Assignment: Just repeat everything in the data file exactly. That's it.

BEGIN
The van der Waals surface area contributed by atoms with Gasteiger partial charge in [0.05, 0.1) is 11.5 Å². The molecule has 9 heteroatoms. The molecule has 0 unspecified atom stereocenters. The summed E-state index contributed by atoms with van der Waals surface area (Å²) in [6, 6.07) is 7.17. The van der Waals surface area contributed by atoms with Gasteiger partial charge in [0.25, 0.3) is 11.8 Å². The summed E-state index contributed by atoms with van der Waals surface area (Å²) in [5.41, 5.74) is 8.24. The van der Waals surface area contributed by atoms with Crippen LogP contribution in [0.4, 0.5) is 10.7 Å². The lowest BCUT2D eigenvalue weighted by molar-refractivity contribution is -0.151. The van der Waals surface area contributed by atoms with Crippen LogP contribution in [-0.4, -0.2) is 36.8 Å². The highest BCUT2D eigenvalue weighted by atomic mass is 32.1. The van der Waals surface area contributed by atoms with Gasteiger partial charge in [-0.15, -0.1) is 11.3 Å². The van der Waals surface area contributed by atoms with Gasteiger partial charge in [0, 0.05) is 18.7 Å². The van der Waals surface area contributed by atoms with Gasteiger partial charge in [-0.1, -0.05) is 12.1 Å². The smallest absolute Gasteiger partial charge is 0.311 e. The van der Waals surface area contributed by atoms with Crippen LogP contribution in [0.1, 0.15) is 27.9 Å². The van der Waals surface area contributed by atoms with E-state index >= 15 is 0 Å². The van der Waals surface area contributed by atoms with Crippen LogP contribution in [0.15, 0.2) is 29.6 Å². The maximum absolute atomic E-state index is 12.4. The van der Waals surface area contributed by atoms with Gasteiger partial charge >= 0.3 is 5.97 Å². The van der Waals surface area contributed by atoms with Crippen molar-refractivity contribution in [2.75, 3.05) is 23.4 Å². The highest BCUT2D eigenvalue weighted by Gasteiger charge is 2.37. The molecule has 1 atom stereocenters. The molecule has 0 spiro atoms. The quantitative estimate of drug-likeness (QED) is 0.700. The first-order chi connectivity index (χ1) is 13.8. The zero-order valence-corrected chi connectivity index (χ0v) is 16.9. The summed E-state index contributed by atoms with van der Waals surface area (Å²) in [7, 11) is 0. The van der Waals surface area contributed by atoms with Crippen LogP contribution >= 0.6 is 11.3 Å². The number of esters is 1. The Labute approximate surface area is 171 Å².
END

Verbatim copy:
The van der Waals surface area contributed by atoms with Gasteiger partial charge in [0.05, 0.1) is 11.5 Å². The molecule has 9 heteroatoms. The molecule has 0 unspecified atom stereocenters. The summed E-state index contributed by atoms with van der Waals surface area (Å²) in [6, 6.07) is 7.17. The van der Waals surface area contributed by atoms with Gasteiger partial charge in [0.25, 0.3) is 11.8 Å². The summed E-state index contributed by atoms with van der Waals surface area (Å²) in [5.41, 5.74) is 8.24. The van der Waals surface area contributed by atoms with Crippen LogP contribution in [0.4, 0.5) is 10.7 Å². The lowest BCUT2D eigenvalue weighted by molar-refractivity contribution is -0.151. The van der Waals surface area contributed by atoms with Crippen LogP contribution in [-0.4, -0.2) is 36.8 Å². The highest BCUT2D eigenvalue weighted by atomic mass is 32.1. The van der Waals surface area contributed by atoms with Gasteiger partial charge in [-0.15, -0.1) is 11.3 Å². The van der Waals surface area contributed by atoms with Gasteiger partial charge in [0, 0.05) is 18.7 Å². The van der Waals surface area contributed by atoms with Gasteiger partial charge in [-0.1, -0.05) is 12.1 Å². The smallest absolute Gasteiger partial charge is 0.311 e. The van der Waals surface area contributed by atoms with Crippen LogP contribution in [0.1, 0.15) is 27.9 Å². The van der Waals surface area contributed by atoms with E-state index >= 15 is 0 Å². The van der Waals surface area contributed by atoms with Crippen LogP contribution in [0.15, 0.2) is 29.6 Å². The maximum absolute atomic E-state index is 12.4. The van der Waals surface area contributed by atoms with Gasteiger partial charge >= 0.3 is 5.97 Å². The van der Waals surface area contributed by atoms with Crippen molar-refractivity contribution in [2.75, 3.05) is 23.4 Å². The highest BCUT2D eigenvalue weighted by Gasteiger charge is 2.37. The molecule has 1 atom stereocenters. The molecule has 0 spiro atoms. The quantitative estimate of drug-likeness (QED) is 0.700. The first-order chi connectivity index (χ1) is 13.8. The zero-order valence-corrected chi connectivity index (χ0v) is 16.9. The summed E-state index contributed by atoms with van der Waals surface area (Å²) in [7, 11) is 0. The van der Waals surface area contributed by atoms with Crippen LogP contribution >= 0.6 is 11.3 Å². The number of esters is 1. The Labute approximate surface area is 171 Å².